The newest member of the Houston Rockets highlights today’s edition of the 2023-2024 player previews and boy is it a welcome delight! The addition of Reggie Bullock will most likely fly under the radar on a national level, but all things considered, this is a pretty solid pickup as far as September transactions go.
Bullock heads East on I-10 after clearing waivers from the rival San Antonio Spurs. After concluding a season where he averaged approximately 30 minutes per game, Bullock was squeezed out of the Dallas Mavericks roster as they sent him packing to San Antonio as part of the Grant Williams sign-and-trade.
It wasn’t much of a shock to see San Antonio move on from Bullock before he even stepped on the court for them, as it appears they are content in letting their younger wings take on a majority of the minutes. Houston is a different story though. With a larger incentive to make a push towards the playoffs, the Rockets made a considerable effort into assimilating more veterans into this talented bunch over the offseason.
While he is also looking at the likelihood of a decreased role here in Houston, it wouldn’t be a surprise to see Bullock get a decent amount of looks as he is still a reliable three-point shooter and wing defender. As a career 38.4 percent three-point shooter, Bullock enters the locker room with the highest career average among the roster.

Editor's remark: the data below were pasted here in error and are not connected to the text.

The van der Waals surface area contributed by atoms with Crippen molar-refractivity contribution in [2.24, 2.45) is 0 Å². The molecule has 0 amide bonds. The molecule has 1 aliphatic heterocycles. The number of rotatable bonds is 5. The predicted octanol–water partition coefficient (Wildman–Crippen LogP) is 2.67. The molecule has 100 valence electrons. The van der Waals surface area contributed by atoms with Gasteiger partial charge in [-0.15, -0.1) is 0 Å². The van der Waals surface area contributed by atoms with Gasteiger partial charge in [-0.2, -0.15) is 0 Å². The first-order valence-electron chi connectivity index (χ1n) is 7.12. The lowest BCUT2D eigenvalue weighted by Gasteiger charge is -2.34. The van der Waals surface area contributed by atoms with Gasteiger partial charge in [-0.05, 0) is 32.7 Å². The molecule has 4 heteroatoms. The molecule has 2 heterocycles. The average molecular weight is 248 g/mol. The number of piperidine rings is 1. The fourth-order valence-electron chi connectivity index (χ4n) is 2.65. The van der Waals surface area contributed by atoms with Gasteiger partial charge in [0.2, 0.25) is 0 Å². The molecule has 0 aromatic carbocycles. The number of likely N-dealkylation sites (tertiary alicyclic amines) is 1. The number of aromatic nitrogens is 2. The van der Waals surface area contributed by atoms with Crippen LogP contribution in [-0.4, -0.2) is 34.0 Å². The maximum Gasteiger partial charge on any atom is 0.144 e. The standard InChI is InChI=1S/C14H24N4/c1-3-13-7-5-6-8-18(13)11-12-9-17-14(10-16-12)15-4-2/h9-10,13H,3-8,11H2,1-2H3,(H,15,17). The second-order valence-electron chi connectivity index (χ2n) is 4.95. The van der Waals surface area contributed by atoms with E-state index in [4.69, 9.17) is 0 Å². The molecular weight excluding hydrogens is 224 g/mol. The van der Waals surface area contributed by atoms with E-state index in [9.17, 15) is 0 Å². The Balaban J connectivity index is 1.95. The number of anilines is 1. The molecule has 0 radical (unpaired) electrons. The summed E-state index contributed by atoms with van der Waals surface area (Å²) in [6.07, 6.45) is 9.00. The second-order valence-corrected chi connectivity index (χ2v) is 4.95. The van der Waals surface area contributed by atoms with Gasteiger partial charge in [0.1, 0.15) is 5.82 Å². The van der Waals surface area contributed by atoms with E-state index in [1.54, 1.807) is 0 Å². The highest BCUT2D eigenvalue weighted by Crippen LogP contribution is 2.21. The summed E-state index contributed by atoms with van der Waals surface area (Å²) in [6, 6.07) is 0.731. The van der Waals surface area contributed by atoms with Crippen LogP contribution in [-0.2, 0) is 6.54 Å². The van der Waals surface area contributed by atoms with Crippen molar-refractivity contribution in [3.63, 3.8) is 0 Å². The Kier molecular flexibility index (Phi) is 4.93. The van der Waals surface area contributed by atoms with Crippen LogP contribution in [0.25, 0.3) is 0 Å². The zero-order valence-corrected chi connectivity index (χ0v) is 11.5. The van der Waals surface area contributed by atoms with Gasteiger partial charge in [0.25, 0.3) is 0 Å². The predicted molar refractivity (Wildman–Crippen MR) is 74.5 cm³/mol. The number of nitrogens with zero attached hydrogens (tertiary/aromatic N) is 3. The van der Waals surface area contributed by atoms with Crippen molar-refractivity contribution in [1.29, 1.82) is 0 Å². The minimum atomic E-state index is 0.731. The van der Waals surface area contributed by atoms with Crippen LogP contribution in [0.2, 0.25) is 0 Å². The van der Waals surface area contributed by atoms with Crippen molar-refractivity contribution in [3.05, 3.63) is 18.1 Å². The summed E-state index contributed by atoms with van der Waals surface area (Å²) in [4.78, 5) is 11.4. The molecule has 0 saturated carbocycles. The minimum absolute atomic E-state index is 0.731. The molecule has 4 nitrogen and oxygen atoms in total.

Taking that into consideration, he should immediately be considered an upgrade given how abhorrent Houston’s long-distance shooting has been over the past few seasons. Coming off the bench in tandem with Amen Thompson should also alleviate some concerns of how to space the floor for the developing rookie.
In addition to Jae’Sean Tate and Tari Eason, slotting Bullock behind Jalen Green and Dillon Brooks gives Ime Udoka a total of 10 combinations out on the wing. On paper, any combination of two of these players should be able to fit with the other. The organization should also feel less rushed to throw Cam Whitmore into the fray should that be the route they choose to go down.
Overall, this is a low risk acquisition for Houston that makes sense all-around. If Bullock can hover near his 38.4 percent three-point shooting, or exceed 40 percent as he’s done three times in his career, he’ll make a discernible difference.